The Restricted Application

A Strategy for Married Couples and Divorced Individuals

When it’s time to apply for Social Security benefits, many married and divorced individuals may not realize they have a choice. If …

  • They’ve reached full retirement age (FRA),
  • They are eligible for both a retirement and spousal (dependent) benefit, and
  • They were 62 or older prior to January 2, 2016,

… they may claim either:

  1. The retirement benefit, or
  2. The spousal benefit, with the ability to switch to the retirement benefit at a later date. This is known as the restricted application for spousal benefits.

Eligibility Requirements

For a person to be eligible for a spousal benefit based on his or her current marriage, that person’s spouse must have already filed his or her retirement benefit based on his/her earnings. The eligibility requirements for divorced individuals are explained below.

The restricted application strategy enables a client to apply for Social Security benefits but restrict the claim so that he or she is receiving only the spousal benefit. It’s important to note that the Social Security Administration will be phasing out the restricted application at a future, yet-to-be-announced date. However, clients employing this strategy are grandfathered in and may continue to use it.

 

Why Consider the Restricted Application Strategy?

Social Security Rewards Those Who Wait

For each year beyond FRA that a client defers taking his or her retirement benefit, that benefit receives a credit of 8% per year up to age 70.

 

Deferring May Increase Spousal Benefit

While the retirement benefit is deferred, taking the spousal benefit enables the married couple to still have income. Specifically, taking a spousal benefit after FRA results in income equal to half of the spouse’s (or former spouse’s) full retirement benefit. (Spousal benefits will be reduced if the client has not attained FRA.)

If clients are married, this also may result in extra income for the surviving spouse when the other spouse dies. This is because Social Security pays surviving spouses the larger of:

  • His or her own retirement benefit.
  • The survivor benefit, which equals 100% of the deceased spouse’s retirement benefit at FRA.

So, for example, a husband who earned more than his wife and defers his retirement benefit beyond FRA, may increase both:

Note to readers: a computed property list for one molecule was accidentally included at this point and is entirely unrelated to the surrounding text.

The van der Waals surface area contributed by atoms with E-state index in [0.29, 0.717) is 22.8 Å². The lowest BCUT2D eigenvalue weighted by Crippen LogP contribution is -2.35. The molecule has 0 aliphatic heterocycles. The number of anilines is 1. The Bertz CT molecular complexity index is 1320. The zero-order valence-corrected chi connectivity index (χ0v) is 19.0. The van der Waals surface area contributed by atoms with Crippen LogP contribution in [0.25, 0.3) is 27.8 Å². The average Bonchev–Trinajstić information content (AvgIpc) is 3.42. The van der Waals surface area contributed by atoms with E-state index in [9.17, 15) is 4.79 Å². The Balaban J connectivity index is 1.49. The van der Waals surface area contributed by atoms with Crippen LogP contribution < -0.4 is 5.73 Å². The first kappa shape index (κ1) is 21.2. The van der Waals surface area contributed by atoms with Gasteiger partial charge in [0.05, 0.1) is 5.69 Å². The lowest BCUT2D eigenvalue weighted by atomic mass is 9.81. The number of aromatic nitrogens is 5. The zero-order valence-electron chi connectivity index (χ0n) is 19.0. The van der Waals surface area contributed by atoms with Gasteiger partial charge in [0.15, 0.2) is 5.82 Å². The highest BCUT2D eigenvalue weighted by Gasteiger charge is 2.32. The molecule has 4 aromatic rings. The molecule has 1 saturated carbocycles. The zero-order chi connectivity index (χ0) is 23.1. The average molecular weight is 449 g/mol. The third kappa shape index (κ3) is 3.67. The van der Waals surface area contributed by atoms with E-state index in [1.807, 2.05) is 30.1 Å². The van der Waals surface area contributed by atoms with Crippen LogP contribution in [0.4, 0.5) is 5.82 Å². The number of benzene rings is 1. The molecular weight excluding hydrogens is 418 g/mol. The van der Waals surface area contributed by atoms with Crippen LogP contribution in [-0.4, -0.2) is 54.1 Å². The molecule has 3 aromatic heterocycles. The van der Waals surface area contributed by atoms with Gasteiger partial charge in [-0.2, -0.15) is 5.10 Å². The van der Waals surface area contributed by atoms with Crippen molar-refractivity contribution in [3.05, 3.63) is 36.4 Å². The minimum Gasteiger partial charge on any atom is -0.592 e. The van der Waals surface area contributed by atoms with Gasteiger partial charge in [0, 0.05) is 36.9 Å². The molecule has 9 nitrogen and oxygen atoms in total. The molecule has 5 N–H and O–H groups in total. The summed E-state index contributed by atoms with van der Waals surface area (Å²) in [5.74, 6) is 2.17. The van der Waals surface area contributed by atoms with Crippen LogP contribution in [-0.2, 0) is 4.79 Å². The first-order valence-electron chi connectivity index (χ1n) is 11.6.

• His own retirement benefit.
  • His wife’s survivor benefit.

While electing the restricted application can be a smart move for some, it’s not for everyone. Your client’s current need for income, family situation, and health should all be considered before employing this strategy.

 

How the Strategy Works

For Married Couples

Example: A wife, age 62, and her husband, age 66, want to retire at the same time. Each is eligible for a $2,000 per month retirement benefit at his/her FRA of 66. However, because the wife has not reached her FRA, her monthly benefit will be reduced if she retires now and begins receiving benefits.

How might they retire together and maximize their Social Security income?

 

1Claiming an early retirement benefit can result in up to 25% reduction in retirement benefits.
2
Because the husband is at FRA, his spousal benefit equals half of his wife’s full, rather than reduced, retirement benefit.
3
Rate of increase is based on an individual born in 1943 or later who defers retirement benefits until after FRA.

 

For Divorced Individuals

Example: A formerly married woman wants to retire at age 66. She and her ex-husband are eligible for a $2,000 per month retirement benefit at FRA. She can choose to defer her retirement benefit and, instead, claim a spousal benefit based on her ex-husband's Social Security benefits as long as all the following are true:

  • She has reached her FRA.
  • The marriage lasted at least 10 years.
  • She is not remarried.
  • Her ex-husband has filed for benefits, or if not, they have been divorced for at least two years.
  • Her ex-husband is also currently eligible for Social Security benefits (he is at least age 62).

If this is the case, she can claim a spousal benefit equal to 50% of her ex-husband’s full retirement benefit.
 

Additional Social Security Topics

 

Want to Talk Further on this Topic?

The Retirement Strategies Group, subject-matter specialists with advanced degrees and designations such as CFA®, CFP®, ChFC®, CLU®, and JD, are ready to help.

Call:
(800) 722-2333, ext. 3939
In New York, (800) 748-6907, ext. 3939

Email:
RSG@PacificLife.com


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